By Laura Smith, Nov. 3, 2009 for The Pendulum
At the end of October, profits from the Apple company rose 47 percent thanks to iPhone sales alone.
According to Apple, 7.4 million iPhones were sold in its fiscal fourth quarter, a number up 7 percent from the previous year because of a price drop and a new version released in June. At the same time, sales in Mac computers rose 17 percent, selling 3.05 million last year alone.
Elon University marketing professor Shimon Shmueli said this popularity could be the result of effective branding.
“The brand image that they are enjoying today, to a large extent, is the result of a past that was less than a great success and is not of their own making,” Shmueli said. “However, they are doing an excellent job in nurturing that image. Now, that image would not be sustainable if it were not backed by superb and consistent renewal in the areas of design, innovation, product introductions, retail experience and real value to users.”
Senior Kristen Clements purchased her iPhone during the summer of 2008.
“I wanted one mainly because I could check my e-mail on it, but also because of all of the different applications that can be downloaded,” Clements said. “The GPS has also been helpful in many situations.”
But Apple does have its share of competitors. When it comes to phones, the Blackberry is no longer just the device of choice for businessmen. Now, college students and housewives can be seen “BBMing” or checking their Facebook profiles on the hand-held device.
“(The) iPhone has a lot more to offer than the Blackberry,” Clements said. “The Blackberry doesn’t have anywhere near the same amount of storage space as an iPhone does. You can’t store thousands of songs on your Blackberry. The newest iPhone has the best camera, video and audio quality.”
Sophomore Quinlan Bergh said she feels the same way about her iPhone.
“There’s more organization than any other phone,” she said. “I also have applications like Yellow Pages, Facebook and Google. Safari is also offered on the iPhone, and I get 3G access from pretty much everywhere.”
But not all Elon students have hopped on the iPhone train. According to a voluntary, non-scientific survey conducted by The Pendulum Oct. 29 to Nov. 1, more Elon students own Blackberries than iPhones.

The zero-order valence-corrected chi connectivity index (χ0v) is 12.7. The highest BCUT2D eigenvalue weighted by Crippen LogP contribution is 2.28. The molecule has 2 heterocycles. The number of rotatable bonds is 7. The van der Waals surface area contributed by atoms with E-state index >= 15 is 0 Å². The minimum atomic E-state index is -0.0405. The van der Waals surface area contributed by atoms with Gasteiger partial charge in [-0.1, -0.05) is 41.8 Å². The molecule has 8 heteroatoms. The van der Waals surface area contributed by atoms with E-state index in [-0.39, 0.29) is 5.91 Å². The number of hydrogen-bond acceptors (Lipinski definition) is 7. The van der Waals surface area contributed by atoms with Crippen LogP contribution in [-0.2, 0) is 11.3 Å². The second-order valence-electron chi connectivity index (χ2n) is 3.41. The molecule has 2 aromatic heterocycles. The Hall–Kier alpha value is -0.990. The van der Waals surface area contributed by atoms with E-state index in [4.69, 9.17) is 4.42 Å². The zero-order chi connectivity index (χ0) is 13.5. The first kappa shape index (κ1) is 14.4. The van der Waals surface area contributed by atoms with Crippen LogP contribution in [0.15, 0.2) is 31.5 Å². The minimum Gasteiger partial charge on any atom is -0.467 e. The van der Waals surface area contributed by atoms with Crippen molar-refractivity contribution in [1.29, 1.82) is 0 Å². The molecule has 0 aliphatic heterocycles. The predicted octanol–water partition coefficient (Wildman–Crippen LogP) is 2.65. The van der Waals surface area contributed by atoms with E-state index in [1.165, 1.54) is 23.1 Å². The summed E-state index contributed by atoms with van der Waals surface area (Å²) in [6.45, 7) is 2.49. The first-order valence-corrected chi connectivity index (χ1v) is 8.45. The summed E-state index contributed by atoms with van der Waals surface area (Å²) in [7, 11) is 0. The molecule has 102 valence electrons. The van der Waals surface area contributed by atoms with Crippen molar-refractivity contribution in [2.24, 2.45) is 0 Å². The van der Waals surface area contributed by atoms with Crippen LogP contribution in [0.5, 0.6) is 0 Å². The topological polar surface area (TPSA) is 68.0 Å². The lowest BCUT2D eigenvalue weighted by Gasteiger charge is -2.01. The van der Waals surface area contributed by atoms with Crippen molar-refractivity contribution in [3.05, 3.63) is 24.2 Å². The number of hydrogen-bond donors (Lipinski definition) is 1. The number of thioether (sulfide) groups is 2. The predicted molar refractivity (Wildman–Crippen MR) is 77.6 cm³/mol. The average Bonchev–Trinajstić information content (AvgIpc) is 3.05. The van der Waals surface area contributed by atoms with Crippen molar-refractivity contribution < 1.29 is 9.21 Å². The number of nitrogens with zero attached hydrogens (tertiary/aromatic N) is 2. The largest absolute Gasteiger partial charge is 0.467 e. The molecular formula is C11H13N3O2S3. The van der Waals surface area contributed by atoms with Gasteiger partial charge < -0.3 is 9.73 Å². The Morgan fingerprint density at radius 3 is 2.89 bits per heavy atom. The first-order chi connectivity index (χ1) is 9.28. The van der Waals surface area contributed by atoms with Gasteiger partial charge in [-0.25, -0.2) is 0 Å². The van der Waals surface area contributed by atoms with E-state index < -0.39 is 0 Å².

Fourteen percent chose a Blackberry for its Internet capabilities, compared to 9 percent for iPhone’s Internet features. But 3 percent chose an iPhone simply for trend compared to a Blackberry, which no one chose based on trend.
Technology rivalries also go beyond the cellular phone. When it comes to personal computers, the Apple company competes on a similar level as those companies that sell PCs, such as Dell and Toshiba.
According to Fred Melchor, director of technology support, Elon students use Macs as much as they do PCs.
“I know that roughly half of student computers (43 percent) connected to our network are Apple products,” Melchor said. “Also, I know that the last two freshman classes requested Microsoft Office for the Mac as much as they did Office for the PC. Using these two pieces of information, I believe that our students are equally divided between PC and Mac.”
Sophomore Brooke Dyson doesn’t follow the Apple trend. She said she bought a Toshiba personal computer for its features and design.
“There are so many reasons I think my computer is better than a Mac,” she said. “You have to re-format every program to make it compatible with a Mac, and I feel that it is a waste of time. A Mac would not do anything for me. It’s twice as expensive as the computer I own now and I didn’t have to do anything special to get programs to work.”
According to the students who took The Pendulum survey, 63 percent of students own Macs, and 90.8 percent of those who do chose them strictly because of the features they offer.
Those who own PCs (46.4 percent), chose a PC for the lower price. If given the choice, 63 percent of students would choose an iPhone instead of a Blackberry and 82 percent would choose a Mac instead of a PC.
Shmueli said despite Apple’s success, there will continue to be competition between companies.
“Microsoft, for a variety of reasons, has a lock on the market, so it will continue to be a challenge for Apple to continue to gain market share, especially now that Windows 7 is getting good reviews,” Shmueli said. “It learned some good lessons from Apple.”